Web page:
05 July 2009

Flotsam, Jetsam, now I've got her, boys. The boss is on a roll!

Ok, this is kind of embarrasing. I just recently realized "flotsam and jetsam" were not just the names of the two evil eels in the Little Mermaid. I grew up with the movie and never thought twice about it.

The dictionary has a usage note that says:
In maritime law, flotsam applies to wreckage or cargo left floating on the sea after a shipwreck. Jetsam applies to cargo or equipment thrown overboard from a ship in distress and either sunk or washed ashore. The common phrase flotsam and jetsam is now used loosely to describe any objects found floating or washed ashore. (Also related is lagan, which is debris that sinks.)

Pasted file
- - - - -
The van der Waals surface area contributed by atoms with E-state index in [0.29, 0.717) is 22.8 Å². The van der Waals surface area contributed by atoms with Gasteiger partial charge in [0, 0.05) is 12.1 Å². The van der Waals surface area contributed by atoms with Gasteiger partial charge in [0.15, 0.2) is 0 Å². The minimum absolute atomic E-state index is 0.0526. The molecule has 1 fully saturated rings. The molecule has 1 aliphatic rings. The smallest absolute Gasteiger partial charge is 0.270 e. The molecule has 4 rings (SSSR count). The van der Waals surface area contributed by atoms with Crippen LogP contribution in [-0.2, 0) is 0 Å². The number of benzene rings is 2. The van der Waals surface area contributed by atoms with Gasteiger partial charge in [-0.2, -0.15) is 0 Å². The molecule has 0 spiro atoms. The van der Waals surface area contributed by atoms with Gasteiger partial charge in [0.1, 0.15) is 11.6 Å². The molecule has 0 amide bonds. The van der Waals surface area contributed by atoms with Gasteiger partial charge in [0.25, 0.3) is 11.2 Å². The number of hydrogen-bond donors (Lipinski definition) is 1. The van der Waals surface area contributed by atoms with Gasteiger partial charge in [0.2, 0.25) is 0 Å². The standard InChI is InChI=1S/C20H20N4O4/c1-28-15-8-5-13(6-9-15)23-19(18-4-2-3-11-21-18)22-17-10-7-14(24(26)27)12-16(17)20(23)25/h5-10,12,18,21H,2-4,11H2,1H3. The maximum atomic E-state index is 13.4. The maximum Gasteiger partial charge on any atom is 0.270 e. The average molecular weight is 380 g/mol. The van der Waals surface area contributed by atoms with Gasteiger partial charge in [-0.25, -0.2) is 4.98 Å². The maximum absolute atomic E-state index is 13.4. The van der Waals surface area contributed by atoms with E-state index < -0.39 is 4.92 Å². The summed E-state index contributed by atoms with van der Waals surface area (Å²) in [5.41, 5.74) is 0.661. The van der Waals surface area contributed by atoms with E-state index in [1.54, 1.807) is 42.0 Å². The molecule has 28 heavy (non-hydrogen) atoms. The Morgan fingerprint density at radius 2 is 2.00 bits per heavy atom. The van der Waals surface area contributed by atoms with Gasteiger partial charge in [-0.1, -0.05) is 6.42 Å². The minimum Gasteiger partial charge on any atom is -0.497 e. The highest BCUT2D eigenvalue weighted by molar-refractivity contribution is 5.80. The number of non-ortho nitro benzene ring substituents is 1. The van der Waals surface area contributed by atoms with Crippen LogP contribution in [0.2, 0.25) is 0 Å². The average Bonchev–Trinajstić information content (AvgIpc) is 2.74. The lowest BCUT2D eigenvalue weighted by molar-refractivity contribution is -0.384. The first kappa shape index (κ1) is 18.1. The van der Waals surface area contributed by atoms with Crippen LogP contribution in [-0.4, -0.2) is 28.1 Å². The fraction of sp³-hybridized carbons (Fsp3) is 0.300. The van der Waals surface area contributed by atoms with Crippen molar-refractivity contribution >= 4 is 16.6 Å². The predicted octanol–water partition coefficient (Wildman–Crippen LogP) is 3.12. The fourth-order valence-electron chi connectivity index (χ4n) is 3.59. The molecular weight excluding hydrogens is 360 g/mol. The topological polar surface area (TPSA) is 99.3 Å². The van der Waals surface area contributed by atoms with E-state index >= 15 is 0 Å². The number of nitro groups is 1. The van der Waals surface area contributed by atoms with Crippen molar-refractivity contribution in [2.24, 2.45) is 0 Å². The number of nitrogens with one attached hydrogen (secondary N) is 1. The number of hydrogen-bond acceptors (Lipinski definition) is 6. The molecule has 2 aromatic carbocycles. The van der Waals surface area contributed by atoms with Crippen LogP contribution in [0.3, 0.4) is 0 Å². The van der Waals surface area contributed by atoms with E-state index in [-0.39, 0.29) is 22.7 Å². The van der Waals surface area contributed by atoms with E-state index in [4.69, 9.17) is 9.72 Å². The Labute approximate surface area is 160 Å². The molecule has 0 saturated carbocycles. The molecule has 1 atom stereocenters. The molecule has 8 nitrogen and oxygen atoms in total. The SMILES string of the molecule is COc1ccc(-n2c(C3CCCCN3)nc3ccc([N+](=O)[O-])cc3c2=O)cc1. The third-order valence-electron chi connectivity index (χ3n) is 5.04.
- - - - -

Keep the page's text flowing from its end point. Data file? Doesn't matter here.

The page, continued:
They have both undergone several spelling changes through the decades, but etymologically,
  • Flotsam comes from flotasion/floating/floater, spelled flotsen til the mid 19th century, when -some was being added to many English words.
  • Jetsam is a syncopated variation of jettison, which comes from the French, jeter, meaning to throw.

The phrase has been used for many other things in popular culture aside from these characters. Obviously.

1 comment:

Andw said...

I never knew about lagan! How interesting.

This comment's word is "nocepiph," an intense realization upon suddenly waking up.